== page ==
A dollar's worth

“Inflation is taxation without legislation” – Milton Friedman

It may or may not surprise you to know that 20% of all US dollars in existence, all time, were printed last year. Amidst a global pandemic, monetary and fiscal policymakers worldwide were hitting the gas pedal. With that, one worry has crept back into our vocabulary lately after years of being a tailwind – inflation.

The Inflation Debate

Inflation is simple to understand. It’s the decline of your purchasing power of a given currency over time, and you have probably heard of it for decades. Your parents or grandparents might have mentioned how much they paid for a candy bar back in the day or even how they bought their first home for $10,000. Today? You’re lucky to get a piece of gum for the same price, and the average home price in Canada is over $716,000. And the amount of money in the economic system, more or less, affects inflation directly. For us here at Avenue Investment Management, we want you to understand why it affects you as an investor, the difference between goods inflation and asset inflation, and how our process has changed to reflect the new reality.

Why is Inflation Important to Understand for the Investor?

The bottom line here is that companies can take advantage of higher input prices by pricing their goods higher with good, steady inflation. However, when inflation spikes to the upside, costs often start to spiral out of control, and the steady increase in output pricing becomes more difficult. Thinking logically, you might not think twice if your phone upgrade cost went from $800 to $850, but you may delay an upgrade if that new phone jumps to $1000.

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While Canada’s inflation rate has been range-bound for some time, we have seen spikes recently, which concerns investors. Halfway through the year, Canada’s headline consumer price index (CPI) is sitting at 3.6%, and in the United States, it is at 5%. That’s much higher than the goal of about 2% that central bankers want to see. Now, central bankers have maintained that this inflation is going to be temporary. And while we agree on the goods inflation front, asset inflation may be a different story.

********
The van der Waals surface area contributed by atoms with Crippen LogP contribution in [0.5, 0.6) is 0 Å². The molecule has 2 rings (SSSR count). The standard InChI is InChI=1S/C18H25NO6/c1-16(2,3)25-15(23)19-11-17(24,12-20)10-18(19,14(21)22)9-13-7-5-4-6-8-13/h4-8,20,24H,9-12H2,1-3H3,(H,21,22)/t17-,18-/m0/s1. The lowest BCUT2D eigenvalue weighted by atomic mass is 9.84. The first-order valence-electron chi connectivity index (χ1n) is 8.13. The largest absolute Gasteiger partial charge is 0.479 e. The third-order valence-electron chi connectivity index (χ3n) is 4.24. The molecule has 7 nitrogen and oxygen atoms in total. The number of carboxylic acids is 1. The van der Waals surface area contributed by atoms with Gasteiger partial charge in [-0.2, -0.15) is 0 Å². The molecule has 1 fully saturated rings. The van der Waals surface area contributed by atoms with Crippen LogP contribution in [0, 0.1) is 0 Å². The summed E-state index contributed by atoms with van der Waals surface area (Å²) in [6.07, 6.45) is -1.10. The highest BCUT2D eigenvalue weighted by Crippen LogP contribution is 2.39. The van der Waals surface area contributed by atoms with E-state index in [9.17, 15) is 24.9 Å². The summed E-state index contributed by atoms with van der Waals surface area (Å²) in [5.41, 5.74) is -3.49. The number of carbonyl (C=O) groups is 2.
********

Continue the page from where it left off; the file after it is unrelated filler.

Goods Inflation Vs. Asset Inflation

Goods inflation – i.e., the “stuff you buy” inflation – is here. And while there is plenty of debate whether it will be transitory or permanent, it is expected to continue above trend for the short-term. Much of the pressure we see lately is from the disruption in the global supply chain due to the pandemic and demand/supply mismatches or the shortage of labour pushing up wages. This paradigm is not likely to change soon with the dynamics we see today, amid fresh lockdowns globally, a new delta variant surge, and global production issues, alongside the elevated demand from fiscal support. Higher consumption alongside lower goods supply is driving inflation higher.

Asset inflation, however, is different. With fiscal support alongside lower barriers to trading, like free trading for discount brokerages, an unprecedented amount of money flows into assets like equities. Global equities have had more inflows year-to-date than the last 20 years – combined.

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This phenomenon has driven up valuations in our stock markets, and why we are at a dangerous time allocating savings and investments. Many investors will chase returns and create a cycle of higher highs, which may continue for some time. However, failing to understand the cyclical risk at this point is a dangerous game to play. Asset inflation is here to stay, and designing an equity portfolio that finds opportunities in non-indexed investments will give the best probability of a positive outcome. Being out of the index does not mean being out of equities, and finding opportunities where asset inflation is not as extreme is what we, at Avenue, strive to accomplish.

Learn More – The Avenue Investment Management Process

A dollar's worth

Source: Visual Capitalist

Inflation is an increasingly important topic in our new normal world. But it is important to remember that since the Federal Reserve was founded in 1913, the US dollar has lost over 90% of its buying power. In that same time, the stock market has returned over 3,000,000%. Being in the right assets, investing in companies with compelling valuations, and sticking to the long-term strategy is paramount during inflationary times. However, protection is critical at this stage in the investment cycle, which is why we introduced our Avenue Tail Hedge Strategy. Sign up for more information here, or watch the full video from our podcast to learn more about our process and how we plan to tackle the inflation debate while investing.